“Holy…! What is that thing?” Jake stepped away from the scope and looked into the distance.

“That’s Ezekial, the bull of the C herd.  Magnificent, isn’t he? Now take these binoculars and see if you can find him.”

Jake steadied his elbows on the hood of the Humvee and held the binoculars to his eyes. He adjusted the focus and finally found the same bull elk, but in far less detail. He noted several elk cows near the bull.

“That’s quite a scope you have there, Turco. I found him, all right, but I don’t know if I could have told you if that one animal was a bull or not if I hadn’t seen him through your scope.”

“Yeah, that’s my new Zeiss.  The binoculars are Bushnell and real good quality, too, but I’ve always wanted one of these.  Well, I think we can find another herd, and maybe drive a little closer to it.  Hop in.”

Denny carefully returned the scope to its case, and Jake hung the binoculars around his neck. They had gone perhaps three more miles when Denny pointed to what looked like a flame of dust licking its way down the side of the mountain on their right.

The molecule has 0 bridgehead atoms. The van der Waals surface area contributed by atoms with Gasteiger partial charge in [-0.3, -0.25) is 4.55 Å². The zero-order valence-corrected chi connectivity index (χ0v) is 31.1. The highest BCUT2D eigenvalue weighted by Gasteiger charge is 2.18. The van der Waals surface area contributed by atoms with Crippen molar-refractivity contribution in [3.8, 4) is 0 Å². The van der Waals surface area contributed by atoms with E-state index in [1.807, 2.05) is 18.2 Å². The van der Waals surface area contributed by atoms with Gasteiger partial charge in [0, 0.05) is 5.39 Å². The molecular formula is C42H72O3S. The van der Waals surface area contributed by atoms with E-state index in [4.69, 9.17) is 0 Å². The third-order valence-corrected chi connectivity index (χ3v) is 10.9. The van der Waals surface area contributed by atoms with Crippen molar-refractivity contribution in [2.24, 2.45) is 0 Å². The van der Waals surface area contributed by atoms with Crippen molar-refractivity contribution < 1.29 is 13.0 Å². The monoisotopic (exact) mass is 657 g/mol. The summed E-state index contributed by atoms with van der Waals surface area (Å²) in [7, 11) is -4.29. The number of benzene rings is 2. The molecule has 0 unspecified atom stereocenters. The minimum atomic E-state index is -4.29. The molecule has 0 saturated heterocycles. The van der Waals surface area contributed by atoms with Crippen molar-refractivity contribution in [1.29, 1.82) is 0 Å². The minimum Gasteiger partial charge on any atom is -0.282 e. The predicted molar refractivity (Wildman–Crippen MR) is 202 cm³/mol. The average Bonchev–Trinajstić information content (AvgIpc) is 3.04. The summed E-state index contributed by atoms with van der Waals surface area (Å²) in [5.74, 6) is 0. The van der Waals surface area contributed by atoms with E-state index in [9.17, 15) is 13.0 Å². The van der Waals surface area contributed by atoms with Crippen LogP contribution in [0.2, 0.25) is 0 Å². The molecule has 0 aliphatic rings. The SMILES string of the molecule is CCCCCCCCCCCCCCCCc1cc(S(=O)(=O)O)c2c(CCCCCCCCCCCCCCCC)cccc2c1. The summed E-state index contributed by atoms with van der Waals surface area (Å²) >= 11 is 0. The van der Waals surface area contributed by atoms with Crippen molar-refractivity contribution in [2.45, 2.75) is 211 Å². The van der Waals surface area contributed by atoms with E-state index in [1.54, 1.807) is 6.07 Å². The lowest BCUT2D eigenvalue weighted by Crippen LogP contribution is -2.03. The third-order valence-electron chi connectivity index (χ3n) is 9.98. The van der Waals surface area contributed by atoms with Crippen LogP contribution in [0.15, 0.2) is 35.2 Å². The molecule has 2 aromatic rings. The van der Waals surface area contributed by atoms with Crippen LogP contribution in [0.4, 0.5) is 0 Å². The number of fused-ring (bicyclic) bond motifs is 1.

“Here we go, Bubba.  Somebody coming down from Poppy’s place is kicking up dust.”

“You sure?  I thought we came from the other direction.”

“It’s easy to be confused out here; we’ve been around a whole bunch of switchbacks and hairpins since we left the cabin, but yeah, that’s the mountain we came down.”

Jake felt a rivulet of sweat crawling, like a slobbering bug, down the middle of his back.  His eyes felt dry and hollow.  “Now what?”

“I’m stopping right up ahead.  As quick as you can, set up just like we did back there.  Keep your cap on, sight the binoculars off the hood, and play it by ear.”